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Tuition Increases Slow, but Net Cost Still Hits Home

by Lois Elfman

Tuition

The new College Board reports, Trends in College Pricing and Trends in Student Aid, indicate that increases in public college tuition have slowed, but problems for lower income students continue because the rapid growth in federal grant aid has stopped.

The new College Board reports, Trends in College Pricing and Trends in Student Aid, indicate that increases in public college tuition have slowed, but problems for lower income students continue because the rapid growth in federal grant aid has stopped.

Established to help transform education in America, the College Board issues Trends reports that answer important questions about college affordability. In two reports published Tuesday, findings show the net cost of a college education continues to be a significant issue even as average published in-state tuition and fees at public four-year colleges and universities increased by 4.8% for 2012-13, a lower rate than in recent years. 

“As tuition rises and grants and tax credits are there but don’t continue to rise, net tuition is rising so the burden on students is rising,” said Dr. Sandy Baum, co-author and a senior fellow at the George Washington University Graduate School of Education.

“The increased federal role of grants and tax credits that went up so much in recent years is not a sustainable trend,” she added. “The federal government cannot and will not continue to increase their financing of students at the same rate that it did in recent years.”

One point that Baum made during a teleconference on Tuesday was that the perception that students are borrowing more and more is incorrect. The increase in student debt is due more to the increase in the number of borrowers rather than the increase in debt levels.

She explained that, while some students borrow more than they can manage, those students constitute only a small minority of those borrowing money.

“What we’re really seeing this year is, as the economy stabilizes, higher education is stabilizing, too. But just as the economy is not stable yet, we’re certainly not there yet in higher education either,” Baum said. “Tuition continues to increase. It continues to increase faster than average prices in the economy.”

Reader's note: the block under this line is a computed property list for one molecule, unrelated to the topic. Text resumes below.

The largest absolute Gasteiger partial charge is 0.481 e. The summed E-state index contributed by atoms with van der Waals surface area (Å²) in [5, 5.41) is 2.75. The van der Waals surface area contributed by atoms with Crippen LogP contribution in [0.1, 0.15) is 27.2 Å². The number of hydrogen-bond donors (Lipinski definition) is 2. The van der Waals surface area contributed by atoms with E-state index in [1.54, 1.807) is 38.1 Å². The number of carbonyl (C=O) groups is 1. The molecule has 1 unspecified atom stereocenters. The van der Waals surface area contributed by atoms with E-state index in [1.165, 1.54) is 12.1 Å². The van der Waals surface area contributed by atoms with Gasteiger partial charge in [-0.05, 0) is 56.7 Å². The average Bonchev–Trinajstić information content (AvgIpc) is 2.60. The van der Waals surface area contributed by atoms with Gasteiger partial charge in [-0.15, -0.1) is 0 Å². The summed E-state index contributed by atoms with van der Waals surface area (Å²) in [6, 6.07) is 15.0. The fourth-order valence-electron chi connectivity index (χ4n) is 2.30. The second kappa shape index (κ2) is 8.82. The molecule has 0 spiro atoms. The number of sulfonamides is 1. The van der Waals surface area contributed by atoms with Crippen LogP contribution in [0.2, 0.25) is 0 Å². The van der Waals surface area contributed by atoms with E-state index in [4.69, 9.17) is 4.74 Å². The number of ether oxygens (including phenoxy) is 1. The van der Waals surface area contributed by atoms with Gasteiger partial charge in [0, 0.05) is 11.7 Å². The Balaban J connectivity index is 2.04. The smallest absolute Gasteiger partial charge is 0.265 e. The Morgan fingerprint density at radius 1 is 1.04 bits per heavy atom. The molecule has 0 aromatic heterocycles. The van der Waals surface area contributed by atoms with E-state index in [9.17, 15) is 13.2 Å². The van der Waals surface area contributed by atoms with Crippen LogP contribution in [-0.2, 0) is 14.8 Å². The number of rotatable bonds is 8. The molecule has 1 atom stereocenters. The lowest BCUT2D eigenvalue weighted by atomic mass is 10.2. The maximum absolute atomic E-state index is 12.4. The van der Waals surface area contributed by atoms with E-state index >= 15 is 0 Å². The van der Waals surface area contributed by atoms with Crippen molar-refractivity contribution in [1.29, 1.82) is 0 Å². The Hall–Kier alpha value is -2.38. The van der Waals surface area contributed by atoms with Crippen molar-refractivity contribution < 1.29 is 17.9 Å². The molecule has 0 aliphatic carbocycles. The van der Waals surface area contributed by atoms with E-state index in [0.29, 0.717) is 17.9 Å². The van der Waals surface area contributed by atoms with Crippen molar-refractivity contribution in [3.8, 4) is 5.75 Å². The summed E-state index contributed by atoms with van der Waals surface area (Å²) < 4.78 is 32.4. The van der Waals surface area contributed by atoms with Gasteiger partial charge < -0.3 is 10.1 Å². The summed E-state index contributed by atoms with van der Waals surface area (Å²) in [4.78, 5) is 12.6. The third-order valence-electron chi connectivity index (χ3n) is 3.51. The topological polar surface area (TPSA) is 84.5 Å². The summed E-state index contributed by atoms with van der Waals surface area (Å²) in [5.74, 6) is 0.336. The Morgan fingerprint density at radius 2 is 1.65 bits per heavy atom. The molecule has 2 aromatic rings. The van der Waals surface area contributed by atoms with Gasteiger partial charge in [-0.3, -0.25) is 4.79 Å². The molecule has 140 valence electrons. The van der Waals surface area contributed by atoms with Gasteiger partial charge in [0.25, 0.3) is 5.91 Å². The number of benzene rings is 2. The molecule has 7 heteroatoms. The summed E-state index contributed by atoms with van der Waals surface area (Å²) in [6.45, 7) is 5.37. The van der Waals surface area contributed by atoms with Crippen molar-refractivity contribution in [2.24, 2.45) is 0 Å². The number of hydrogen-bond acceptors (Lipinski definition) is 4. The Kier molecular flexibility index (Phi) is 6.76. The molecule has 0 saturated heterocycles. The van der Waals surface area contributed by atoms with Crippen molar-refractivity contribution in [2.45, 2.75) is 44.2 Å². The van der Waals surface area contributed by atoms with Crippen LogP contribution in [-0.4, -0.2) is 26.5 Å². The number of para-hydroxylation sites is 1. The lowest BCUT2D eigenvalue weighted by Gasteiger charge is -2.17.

Key tuition and fee findings indicate that the average published tuition and fees for in-state students at public four-year colleges and universities increased from $8,256 in 2011-12 to $8,655 in 2012-13. Average published tuition and fees for out-of-state students at public four-year colleges and universities went from $20,823 in 2011-12 to $21,706 in 2012-13. Average published tuition and fees at private nonprofit four-year institutions increased from $27,883 in 2011-12 to $29,056 in 2012-13.

An important issue that Baum discussed affecting lower income students is the difference between published or “sticker” prices and net costs. A significant portion of these individuals may be eligible to receive grant aid, but could be scared off from applying to college altogether based on published prices.

“Students may get sticker shock and not apply,” Baum said. “Explaining more about student aid and net prices will make a big difference for students and families.”

The Trends in College Pricing report notes: “Half of all full-time students at public and private nonprofit four-year colleges attend institutions charging tuition and fees of $10,282 or less; half attend institutions with higher published prices.”

While federal grant aid is no longer increasing, it does continue to exist. Institutional grant aid also exists. Loans come into play to fill the gap if students are finding their grant aid is cut, but Baum said that isn’t so much the case.

Key student aid findings show that total education borrowing, including federal student and parent loans, as well as nonfederal loans, declined by 4% in real terms between 2010-11 and 2011-12. But the 2011-12 total of $113.4 billion was 24% higher than five years earlier.

Where there are high levels of borrowing, it is usually among students attending for-profit institutions. As the U.S. economy has strengthened, Baum said enrollment at for-profit institutions has declined. In 2011, enrollment at for-profits went down by about 3%.

Private nonprofit institutions depend on endowments and annual giving by alumnae and others, and, with the recovering economy, that seems to be rebounding. That means there could be some institutional aid to compensate for decreases in federal grant aid.

Baum emphasized that one-year changes are not significant and that all sectors require continuous monitoring. As college prices go up and federal grant aid doesn’t, a greater burden is placed on students for which strategic solutions need to continue to be researched.

The 2012 reports are available at http://trends.collegeboard.org/.

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